German Mumblecore Making Films, Just Like That
German Mumblecore focuses the spotlight on a variety of German cinema which relies on a great deal of improvisation. But what are the inherent characteristics of a mumblecore film – and what does this movement have to offer the world of German cinema?
If we look beyond the mainstream, there are three principle trends in contemporary German cinema: the so-called Berlin School, the still fledgling New German Genre Film and the recently-coined German Mumblecore (also known as Berlin Mumblecore). Particularly since the resounding festival success of Love Steaks (2013) by Jakob Lass, the latter has increasingly attracted the attention of German film buffs. But what does German Mumblecore actually mean?
German Mumblecore – an explanation of the termThe term “mumblecore” is an import from the US independent film scene and describes films made on a small budget which rely heavily on improvisation in both acting and production. Closely associated with this genre is modern digital recording technology which allows this kind of independent filmmaking on a grand scale and makes it socially acceptable. The word “mumble” alludes to the often poor sound quality of the improvised dialogues in the early US mumblecore films. Andrew Bujalski (Funny Ha Ha, USA 2002) is probably the leading exponent of this genre. Despite the obvious links between the two, there is good reason to question whether it is apt to borrow from the US mumblecore scene and to label contemporary digital cinema from Germany in the same way.
German films made in the mumblecore style have already been around for a number of years. Examples include In with the New (Oskar Roehler, 1997) and White Noise (Hans Weingartner/ Tobias Amann, 2002) – not to mention Berlin für Helden (Klaus Lemke, 2012) and Grill Point (Andreas Dresen, 2002). The increased awareness of mumblecore among cinema fans and film critics at present can be explained by the fact that ever more films of this type are making their debut in German cinemas. German examples of mumblecore include not only Love Steaks (Jakob Lass, 2013) and Kaptn Oskar (Tom Lass, 2013), but above all Reuber (Axel Ranisch, 2013), Silvi (Nico Sommer, 2013) and Dust on Our Hearts (Hanna Doose, 2013).
Spontaneous filmmaking“I love it when something occurs during a shoot that was not discussed and agreed on in advance. When you suddenly realize that the characters you have invented are becoming human because they have to act entirely authentically in a particular moment, and something new happens. It’s really cool.” (Axel Ranisch)
The main characteristic of mumblecore films is the use of improvisation in terms of style and production – this is a recurrent theme of all the different aspects of the filmmaking process. It is not only the actors who improvise; the directors and camera crew do too. There tends not to be any screenplay at all, with only the rough outlines of a plot serving as a guideline. The resulting stylized authenticity is, as it were, the exact polar opposite to the stringently regulated productions of the Berlin School.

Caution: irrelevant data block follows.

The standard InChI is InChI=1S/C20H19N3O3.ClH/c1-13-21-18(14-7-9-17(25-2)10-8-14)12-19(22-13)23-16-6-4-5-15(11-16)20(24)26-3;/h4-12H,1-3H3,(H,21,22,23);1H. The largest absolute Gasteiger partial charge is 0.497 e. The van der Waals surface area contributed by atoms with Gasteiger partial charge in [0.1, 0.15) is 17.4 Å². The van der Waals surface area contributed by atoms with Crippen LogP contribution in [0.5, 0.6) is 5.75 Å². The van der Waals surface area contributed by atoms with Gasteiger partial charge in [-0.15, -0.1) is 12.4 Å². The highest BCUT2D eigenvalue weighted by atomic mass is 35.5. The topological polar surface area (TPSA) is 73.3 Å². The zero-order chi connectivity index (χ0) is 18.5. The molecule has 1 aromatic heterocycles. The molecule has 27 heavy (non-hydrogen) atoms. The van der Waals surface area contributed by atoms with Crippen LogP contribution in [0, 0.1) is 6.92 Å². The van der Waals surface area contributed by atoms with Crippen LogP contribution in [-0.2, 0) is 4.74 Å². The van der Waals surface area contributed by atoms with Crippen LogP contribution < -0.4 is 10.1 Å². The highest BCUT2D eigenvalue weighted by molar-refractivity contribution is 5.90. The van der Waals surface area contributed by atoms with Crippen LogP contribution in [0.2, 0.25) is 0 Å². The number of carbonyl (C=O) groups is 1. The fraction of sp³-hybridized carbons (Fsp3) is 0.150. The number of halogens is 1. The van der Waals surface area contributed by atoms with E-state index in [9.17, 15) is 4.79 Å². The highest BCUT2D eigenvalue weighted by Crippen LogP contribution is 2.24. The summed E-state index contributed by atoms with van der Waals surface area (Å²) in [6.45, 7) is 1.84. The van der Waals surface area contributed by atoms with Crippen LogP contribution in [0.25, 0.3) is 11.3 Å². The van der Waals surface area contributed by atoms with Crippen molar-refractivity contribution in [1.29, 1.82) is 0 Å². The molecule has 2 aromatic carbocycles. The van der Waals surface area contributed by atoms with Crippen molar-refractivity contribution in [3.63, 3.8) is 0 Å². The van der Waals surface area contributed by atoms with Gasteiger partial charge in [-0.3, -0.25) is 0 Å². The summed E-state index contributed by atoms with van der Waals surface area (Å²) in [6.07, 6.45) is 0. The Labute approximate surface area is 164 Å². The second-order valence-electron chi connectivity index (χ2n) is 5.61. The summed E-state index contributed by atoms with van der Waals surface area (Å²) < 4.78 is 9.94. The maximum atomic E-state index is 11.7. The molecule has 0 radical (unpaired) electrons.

This approach is reflected in aesthetic terms in documentary-style camera work, jump cuts and technical imperfections. To capture the improvisations of the actors, a handheld camera is used which can react flexibly to what is happening. Floor markings and scene sequences that are painstakingly rehearsed simply do not feature, nor is endless time spent on meticulous light settings. Improvised films are reconstructed during montage to a greater extent than films shot in the conventional manner, the spontaneous dialogues and situations being used to create an overall dramaturgical effect. In view of their semi-documentary style, it is obvious that highly expressive facial expressions are an advantage here. What is more, mumblecore filmmakers – just like their US counterparts – like to cast amateurs in more minor roles who act within their usual everyday or working environment.
German Mumblecore – quo vadis?
Thanks to the increased attention it is attracting in film journalism and at festivals, German mumblecore today is stronger than ever. In a display of self-exploitation, Axel Ranisch made his first feature-length film Heavy Girls (2012) for an “unbelievable 517.32 euros” – as the trailer proclaims – and then had the comparatively princely sum of 500,000 euros at his disposal for I Feel Like Disco (2013). While Ranisch looks set to remain faithful to the improvisation approach with his “film family”, the question is to what extent higher budgets will alter other mumblecore films. In his intelligent cinema debut Kohlhaas oder die Verhältnismäßigkeit der Mittel (2012), Aron Lehmann for example reflects on filmmaking without money. At the same time, he falls back on a prepared screenplay to a greater extent than his colleagues, and will probably jettison the improvisation style just as soon as bigger budgets allow him to minimize the imponderabilities of a shoot.
Syntheses between German mumblecore, New German Genre Film and the Berlin School constitute a more exciting direction for German cinema. One key advantage of the young film scene is that modern digital technology allows no-budget films to look more like cinema releases rather than simply amateur videos. Digital video technology is also shaking up the German film landscape, enabling it to emancipate itself from the dictates of film funding institutions: “You can make a film. Just like that. And you don’t have to follow anything but your own intuition,” reads Axel Ranisch’s Very Good Films manifesto. This is precisely why German no-budget films are springing up like mushrooms – and out of this mass of films we are ever more regularly developing our own attitude towards cinema.